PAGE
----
Police have arrested four people following attacks that took place in two Muslim places of worship in Christchurch on Friday afternoon (local time). One of the shooters wrote in a manifesto that he’d carried out the attack to “directly reduce immigration rates to European lands”.

The gunman who live-streamed himself killing Muslims at two mosques in Christchurch, New Zealand on Friday appeared to be rooting for the Swedish blogger.

In an extremely graphic 17-minute video published on an American internet forum, he can be heard saying “Remember lads, subscribe to PewDiePie” as he drove to the Al Noor Mosque.

An excerpt from the video:

Pewds himself condemned the shooting, saying that he was “absolutely sickened” by the shooter mentioning his name.

The man, who was apparently wearing a GoPro device, filmed himself storming into the mosque and gunning down worshippers with a semi-automatic weapon.

In the video, dozens appeared to be wounded or deceased, with reports circulating that he also opened fire at another Christchurch mosque. Fourty-nine people have been killed in these two attacks and nearly 20 wounded.

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The man in the shocking video described himself as Brenton Tarrant, a 28-year-old Australian. His Twitter and Facebook accounts have been taken down, but he published a lengthy manifesto shortly before the shooting, which sheds light on his beliefs and motives.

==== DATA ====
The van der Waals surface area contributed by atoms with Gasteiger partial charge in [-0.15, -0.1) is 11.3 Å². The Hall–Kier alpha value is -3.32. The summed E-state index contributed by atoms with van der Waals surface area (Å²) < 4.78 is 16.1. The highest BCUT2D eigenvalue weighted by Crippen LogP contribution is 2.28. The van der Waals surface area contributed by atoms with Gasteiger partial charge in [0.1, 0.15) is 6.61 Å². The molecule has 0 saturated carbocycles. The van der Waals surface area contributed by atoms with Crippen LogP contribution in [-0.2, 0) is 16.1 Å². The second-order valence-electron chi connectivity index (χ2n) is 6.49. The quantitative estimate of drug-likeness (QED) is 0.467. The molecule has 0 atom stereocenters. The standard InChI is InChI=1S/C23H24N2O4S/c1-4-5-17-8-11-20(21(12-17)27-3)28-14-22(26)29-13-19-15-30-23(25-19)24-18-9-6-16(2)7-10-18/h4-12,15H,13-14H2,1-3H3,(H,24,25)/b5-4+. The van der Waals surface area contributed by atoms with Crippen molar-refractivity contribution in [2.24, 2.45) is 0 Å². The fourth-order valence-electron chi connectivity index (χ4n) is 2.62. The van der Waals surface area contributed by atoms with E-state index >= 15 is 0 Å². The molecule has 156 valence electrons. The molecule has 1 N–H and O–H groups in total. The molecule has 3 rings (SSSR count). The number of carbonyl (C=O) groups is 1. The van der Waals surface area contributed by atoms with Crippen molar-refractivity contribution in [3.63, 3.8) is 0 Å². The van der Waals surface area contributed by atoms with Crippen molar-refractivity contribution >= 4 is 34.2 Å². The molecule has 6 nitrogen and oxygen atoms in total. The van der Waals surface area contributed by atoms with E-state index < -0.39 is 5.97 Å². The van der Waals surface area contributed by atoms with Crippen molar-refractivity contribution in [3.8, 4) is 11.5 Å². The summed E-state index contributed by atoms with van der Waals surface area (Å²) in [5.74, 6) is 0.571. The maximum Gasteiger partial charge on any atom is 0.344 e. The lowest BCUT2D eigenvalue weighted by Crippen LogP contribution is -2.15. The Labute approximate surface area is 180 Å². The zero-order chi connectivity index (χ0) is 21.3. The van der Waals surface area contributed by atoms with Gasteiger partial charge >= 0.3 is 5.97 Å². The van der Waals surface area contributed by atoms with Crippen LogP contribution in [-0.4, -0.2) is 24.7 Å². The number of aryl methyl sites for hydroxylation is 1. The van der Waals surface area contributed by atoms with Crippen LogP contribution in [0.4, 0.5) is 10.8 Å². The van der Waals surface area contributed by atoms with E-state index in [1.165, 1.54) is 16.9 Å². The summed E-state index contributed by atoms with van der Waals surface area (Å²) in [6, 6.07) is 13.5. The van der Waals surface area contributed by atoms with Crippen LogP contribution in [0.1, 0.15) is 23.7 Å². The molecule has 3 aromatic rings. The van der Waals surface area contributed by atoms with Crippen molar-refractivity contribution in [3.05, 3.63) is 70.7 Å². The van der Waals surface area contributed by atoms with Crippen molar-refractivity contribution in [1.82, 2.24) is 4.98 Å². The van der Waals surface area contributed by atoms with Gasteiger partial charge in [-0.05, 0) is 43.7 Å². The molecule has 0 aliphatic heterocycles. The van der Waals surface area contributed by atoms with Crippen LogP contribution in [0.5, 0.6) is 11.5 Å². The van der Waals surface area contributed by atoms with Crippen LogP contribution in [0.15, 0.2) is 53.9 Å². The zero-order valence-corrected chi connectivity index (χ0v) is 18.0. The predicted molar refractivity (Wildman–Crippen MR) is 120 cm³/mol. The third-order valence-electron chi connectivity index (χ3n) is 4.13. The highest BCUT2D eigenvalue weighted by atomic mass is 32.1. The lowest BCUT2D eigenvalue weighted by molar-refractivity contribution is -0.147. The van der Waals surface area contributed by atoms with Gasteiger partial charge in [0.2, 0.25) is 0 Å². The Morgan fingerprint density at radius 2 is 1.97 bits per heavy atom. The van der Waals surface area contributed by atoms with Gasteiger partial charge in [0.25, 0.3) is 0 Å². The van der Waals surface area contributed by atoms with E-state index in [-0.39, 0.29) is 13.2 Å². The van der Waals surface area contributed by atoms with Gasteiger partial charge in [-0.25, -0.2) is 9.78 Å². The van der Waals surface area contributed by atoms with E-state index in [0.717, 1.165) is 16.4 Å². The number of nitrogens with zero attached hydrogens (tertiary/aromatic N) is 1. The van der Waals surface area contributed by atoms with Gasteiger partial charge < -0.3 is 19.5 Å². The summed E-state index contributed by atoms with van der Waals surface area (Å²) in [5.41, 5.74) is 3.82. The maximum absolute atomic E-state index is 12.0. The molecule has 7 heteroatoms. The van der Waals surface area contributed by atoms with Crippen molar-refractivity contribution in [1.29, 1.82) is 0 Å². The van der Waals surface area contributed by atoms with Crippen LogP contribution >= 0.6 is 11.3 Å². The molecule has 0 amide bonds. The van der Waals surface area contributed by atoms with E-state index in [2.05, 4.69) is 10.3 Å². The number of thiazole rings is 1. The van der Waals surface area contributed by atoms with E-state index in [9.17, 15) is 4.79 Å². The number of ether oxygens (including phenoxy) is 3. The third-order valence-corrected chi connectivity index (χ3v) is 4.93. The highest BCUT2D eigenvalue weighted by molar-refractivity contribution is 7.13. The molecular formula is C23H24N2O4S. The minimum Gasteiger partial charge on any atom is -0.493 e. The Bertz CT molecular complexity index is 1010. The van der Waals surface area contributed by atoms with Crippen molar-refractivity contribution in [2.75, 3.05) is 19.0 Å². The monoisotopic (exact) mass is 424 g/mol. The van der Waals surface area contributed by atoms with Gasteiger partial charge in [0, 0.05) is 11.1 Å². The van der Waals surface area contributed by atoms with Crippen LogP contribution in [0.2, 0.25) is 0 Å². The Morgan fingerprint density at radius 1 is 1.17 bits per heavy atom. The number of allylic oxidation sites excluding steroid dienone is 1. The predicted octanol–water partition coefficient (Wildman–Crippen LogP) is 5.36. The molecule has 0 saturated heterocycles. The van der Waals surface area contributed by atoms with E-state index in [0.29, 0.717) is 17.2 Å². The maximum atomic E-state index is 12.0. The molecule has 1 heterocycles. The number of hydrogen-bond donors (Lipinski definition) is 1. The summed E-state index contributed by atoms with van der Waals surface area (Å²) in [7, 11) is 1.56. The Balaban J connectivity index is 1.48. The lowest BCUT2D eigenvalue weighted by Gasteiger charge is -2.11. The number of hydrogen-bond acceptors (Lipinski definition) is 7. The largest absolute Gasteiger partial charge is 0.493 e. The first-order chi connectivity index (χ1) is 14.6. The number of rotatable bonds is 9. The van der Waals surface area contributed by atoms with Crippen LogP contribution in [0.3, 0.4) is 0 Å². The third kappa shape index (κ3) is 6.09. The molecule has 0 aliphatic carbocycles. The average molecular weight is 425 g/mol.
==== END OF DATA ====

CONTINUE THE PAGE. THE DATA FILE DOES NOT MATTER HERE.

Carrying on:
He described his actions as a “terrorist attack” and called himself a fascist. In the manifesto, he said white people are failing to reproduce and are being replaced by the “non-European population” as a result of mass immigration — something that he called an “invasion”.

He said he wanted to “take revenge” for Europeans lost to terror attacks in Europe, and it appears that he was most outraged by the death of Ebba Akerlund, a Stockholm schoolgirl who was one of the four people killed by a Muslim asylum-seeker who drove a hijacked lorry into a crowd in April 2017.

He said his actions were also inspired by a 2017 trip to France, where he was disappointed with the state of the cities; he described what he saw as an “invasion of France by non-whites”.

New Zealand Prime Minister Jacinda Ardern condemned the shooting, saying there is “no place” in the country for such acts of violence. “This is one of New Zealand’s darkest days,” she added. “Clearly, what has happened here is an extraordinary and unprecedented act of violence.”

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